The Lissome’s editorials feature fashion brands less as an encouragement to buy them – though all are examples of slow fashion that emphasise craftsmanship and use carefully chosen materials – and more as a way to tell a story about how clothes are made and why we should build long lasting relationships with them. Dörte explains that “typical fashion magazines entice you to go shopping. In the machinery of hyper consumerism, they act like the catalyst for driving more materialistic desire. They create a weird bubble, where you’re not made to think about where clothes come from or how to relate to them meaningfully.”

By building connections between raw materials, makers and wearers, The Lissome links fashion to topics beyond its usual scope: to plant life and pollution, protest and politics. “Being in the world of fashion is a means of telling many different stories, including some that are very political. We made a conscious decision to tell things in a gentle way, a way that is beautiful. This allows us to tell thought-provoking stories in an inclusive way and share what we see as truths that are outside of mainstream thinking, in a way that opens up people’s mindsets. It lets information in in different ways.”

‘Homme’; Photographer: Stephanie Pfaender; Stylist: Sophia Schwan

It is in this creative communication, this opening up, that the true power of media lies. “Most people might not get excited by, or fully understand, scientific reports – but media, at its best, is a wonderful translator that does justice to the facts, brings them to life and generates a real impetus for change. It can make ideas tangible, and offer new visions for a world that’s a lot more equal, a lot more fair, a lot more gentle and loving.”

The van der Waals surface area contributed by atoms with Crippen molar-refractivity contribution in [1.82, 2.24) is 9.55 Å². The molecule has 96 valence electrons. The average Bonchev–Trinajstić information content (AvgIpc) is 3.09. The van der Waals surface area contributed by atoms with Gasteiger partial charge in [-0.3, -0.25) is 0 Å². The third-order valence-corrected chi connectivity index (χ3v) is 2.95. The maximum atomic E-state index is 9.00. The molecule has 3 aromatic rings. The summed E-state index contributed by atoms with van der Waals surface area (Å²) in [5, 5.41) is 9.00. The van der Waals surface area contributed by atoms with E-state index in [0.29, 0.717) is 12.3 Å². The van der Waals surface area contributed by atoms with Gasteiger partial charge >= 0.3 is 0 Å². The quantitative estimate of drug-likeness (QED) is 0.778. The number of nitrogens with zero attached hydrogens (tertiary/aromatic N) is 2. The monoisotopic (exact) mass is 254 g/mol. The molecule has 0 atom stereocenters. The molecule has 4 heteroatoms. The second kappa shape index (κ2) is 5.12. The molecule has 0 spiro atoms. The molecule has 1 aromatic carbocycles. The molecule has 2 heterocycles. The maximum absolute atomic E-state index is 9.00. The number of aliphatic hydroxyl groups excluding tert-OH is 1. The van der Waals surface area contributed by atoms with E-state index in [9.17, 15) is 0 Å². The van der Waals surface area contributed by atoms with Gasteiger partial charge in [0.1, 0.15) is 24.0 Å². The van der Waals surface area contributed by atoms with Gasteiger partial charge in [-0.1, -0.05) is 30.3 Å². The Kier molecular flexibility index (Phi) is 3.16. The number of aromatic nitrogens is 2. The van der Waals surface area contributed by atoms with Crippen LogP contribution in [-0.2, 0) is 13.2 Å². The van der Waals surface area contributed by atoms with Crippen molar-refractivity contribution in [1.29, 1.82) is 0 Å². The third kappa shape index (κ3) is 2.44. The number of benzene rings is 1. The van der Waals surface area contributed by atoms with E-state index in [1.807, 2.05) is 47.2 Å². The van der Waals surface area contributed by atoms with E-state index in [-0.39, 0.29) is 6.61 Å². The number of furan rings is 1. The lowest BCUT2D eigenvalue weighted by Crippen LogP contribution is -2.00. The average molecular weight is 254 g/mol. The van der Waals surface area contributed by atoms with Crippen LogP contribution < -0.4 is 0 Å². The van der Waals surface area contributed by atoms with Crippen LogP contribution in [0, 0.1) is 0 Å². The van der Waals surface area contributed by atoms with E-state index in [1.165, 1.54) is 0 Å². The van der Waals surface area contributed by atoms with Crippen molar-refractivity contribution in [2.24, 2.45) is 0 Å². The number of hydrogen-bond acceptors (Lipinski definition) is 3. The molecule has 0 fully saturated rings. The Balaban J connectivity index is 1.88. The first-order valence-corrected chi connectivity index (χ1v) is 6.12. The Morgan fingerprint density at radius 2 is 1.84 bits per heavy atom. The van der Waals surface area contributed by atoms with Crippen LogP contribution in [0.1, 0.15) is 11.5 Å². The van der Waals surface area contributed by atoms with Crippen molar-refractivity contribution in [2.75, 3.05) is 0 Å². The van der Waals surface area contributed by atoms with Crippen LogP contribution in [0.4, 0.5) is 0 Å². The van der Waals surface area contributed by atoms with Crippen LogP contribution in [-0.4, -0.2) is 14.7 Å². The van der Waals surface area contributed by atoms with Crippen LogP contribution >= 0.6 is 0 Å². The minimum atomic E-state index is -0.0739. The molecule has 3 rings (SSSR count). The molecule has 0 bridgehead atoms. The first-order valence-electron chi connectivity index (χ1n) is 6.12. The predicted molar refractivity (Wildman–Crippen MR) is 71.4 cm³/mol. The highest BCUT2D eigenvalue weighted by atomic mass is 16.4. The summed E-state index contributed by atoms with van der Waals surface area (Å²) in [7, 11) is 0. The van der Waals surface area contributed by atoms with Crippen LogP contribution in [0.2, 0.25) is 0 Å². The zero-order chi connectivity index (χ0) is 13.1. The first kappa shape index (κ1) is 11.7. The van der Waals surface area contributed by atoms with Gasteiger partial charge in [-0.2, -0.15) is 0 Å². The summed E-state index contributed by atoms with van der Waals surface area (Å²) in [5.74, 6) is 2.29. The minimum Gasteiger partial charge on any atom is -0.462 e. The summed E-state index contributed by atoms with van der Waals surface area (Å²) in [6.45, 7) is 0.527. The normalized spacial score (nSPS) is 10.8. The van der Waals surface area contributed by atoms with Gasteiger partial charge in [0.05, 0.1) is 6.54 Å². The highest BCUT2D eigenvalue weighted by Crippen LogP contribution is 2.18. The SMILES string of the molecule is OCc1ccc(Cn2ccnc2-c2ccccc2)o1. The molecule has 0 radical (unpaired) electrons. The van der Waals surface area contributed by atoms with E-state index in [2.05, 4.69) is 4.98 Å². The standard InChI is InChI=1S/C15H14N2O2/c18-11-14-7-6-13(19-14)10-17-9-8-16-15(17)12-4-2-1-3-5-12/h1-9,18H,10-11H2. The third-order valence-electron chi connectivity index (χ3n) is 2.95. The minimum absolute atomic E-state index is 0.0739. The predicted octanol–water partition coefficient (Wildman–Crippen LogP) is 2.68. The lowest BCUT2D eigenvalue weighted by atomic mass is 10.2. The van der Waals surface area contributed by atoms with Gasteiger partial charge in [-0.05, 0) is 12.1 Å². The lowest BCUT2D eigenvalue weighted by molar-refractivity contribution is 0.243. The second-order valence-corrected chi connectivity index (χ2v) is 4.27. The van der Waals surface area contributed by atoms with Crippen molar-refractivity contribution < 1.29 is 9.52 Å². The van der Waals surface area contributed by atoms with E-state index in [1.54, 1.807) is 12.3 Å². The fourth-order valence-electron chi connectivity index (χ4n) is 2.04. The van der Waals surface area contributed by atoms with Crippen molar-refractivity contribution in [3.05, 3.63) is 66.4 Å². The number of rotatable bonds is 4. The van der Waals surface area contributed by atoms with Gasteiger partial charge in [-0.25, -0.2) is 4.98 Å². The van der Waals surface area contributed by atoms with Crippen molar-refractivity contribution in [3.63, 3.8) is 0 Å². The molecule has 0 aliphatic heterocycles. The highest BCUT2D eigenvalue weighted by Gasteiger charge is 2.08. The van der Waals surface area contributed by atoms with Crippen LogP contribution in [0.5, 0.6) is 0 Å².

AtlasAction: wander through The Lissome’s online stories, order your (carbon neutral) copy of 2021’s Rewilding edition, and browse the Sustainable Brand Book of slow fashion brands from around the world.

Written by

Becca Warner (17 March 2021)

Bio

Nature-geek, urban forager and all-round wordy sort. Freelance writer for organisations that care about the future. Often found reading while walking.

Project leader

Dörte de Jesus, Founder

Partners

This project has been selected as part of FashionFutures, a new  content channel that maps the work of people transforming the fashion sector: the designers, craftspeople, social innovators, educators, community leaders and communicators. Atlas of the Future is excited to partner with Makerversity, with the support of The J J Charitable Trust and their network of fashion friends.

Support the Atlas

We want the Atlas of the Future media platform and our event to be available to everybody, everywhere for free – always. Fancy helping us spread stories of hope and optimism to create a better tomorrow? For those able, we'd be grateful for any donation.

'Organic'; Photographer: Anna Rosa Krau; Stylist: Sophia Schwan

'Les Objets Trouvés'; Photographer: Anna Rosa Krau; Stylist: Sophia Schwan

Creative Commons License